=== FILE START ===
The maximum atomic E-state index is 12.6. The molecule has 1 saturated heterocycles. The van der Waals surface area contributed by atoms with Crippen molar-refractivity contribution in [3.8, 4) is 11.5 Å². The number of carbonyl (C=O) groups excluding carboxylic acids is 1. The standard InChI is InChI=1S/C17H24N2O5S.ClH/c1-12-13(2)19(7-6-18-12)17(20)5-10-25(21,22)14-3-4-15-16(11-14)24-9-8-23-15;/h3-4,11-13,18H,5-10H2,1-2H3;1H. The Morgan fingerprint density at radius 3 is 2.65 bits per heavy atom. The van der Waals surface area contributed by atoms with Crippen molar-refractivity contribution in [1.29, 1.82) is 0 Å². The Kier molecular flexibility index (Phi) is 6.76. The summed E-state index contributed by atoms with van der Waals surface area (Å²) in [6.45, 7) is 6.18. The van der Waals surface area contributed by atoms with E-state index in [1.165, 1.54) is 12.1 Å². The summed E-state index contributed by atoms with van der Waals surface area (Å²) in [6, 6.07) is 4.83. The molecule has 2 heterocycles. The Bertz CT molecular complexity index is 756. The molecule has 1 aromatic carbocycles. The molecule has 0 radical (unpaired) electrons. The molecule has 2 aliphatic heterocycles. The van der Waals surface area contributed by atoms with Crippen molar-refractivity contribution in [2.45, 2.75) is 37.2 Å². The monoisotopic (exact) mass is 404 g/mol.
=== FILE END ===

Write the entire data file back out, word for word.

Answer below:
The maximum atomic E-state index is 12.6. The molecule has 1 saturated heterocycles. The van der Waals surface area contributed by atoms with Crippen molar-refractivity contribution in [3.8, 4) is 11.5 Å². The number of carbonyl (C=O) groups excluding carboxylic acids is 1. The standard InChI is InChI=1S/C17H24N2O5S.ClH/c1-12-13(2)19(7-6-18-12)17(20)5-10-25(21,22)14-3-4-15-16(11-14)24-9-8-23-15;/h3-4,11-13,18H,5-10H2,1-2H3;1H. The Morgan fingerprint density at radius 3 is 2.65 bits per heavy atom. The van der Waals surface area contributed by atoms with Crippen molar-refractivity contribution in [1.29, 1.82) is 0 Å². The Kier molecular flexibility index (Phi) is 6.76. The summed E-state index contributed by atoms with van der Waals surface area (Å²) in [6.45, 7) is 6.18. The van der Waals surface area contributed by atoms with E-state index in [1.165, 1.54) is 12.1 Å². The summed E-state index contributed by atoms with van der Waals surface area (Å²) in [6, 6.07) is 4.83. The molecule has 2 heterocycles. The Bertz CT molecular complexity index is 756. The molecule has 1 aromatic carbocycles. The molecule has 0 radical (unpaired) electrons. The molecule has 2 aliphatic heterocycles. The van der Waals surface area contributed by atoms with Crippen molar-refractivity contribution in [2.45, 2.75) is 37.2 Å². The monoisotopic (exact) mass is 404 g/mol.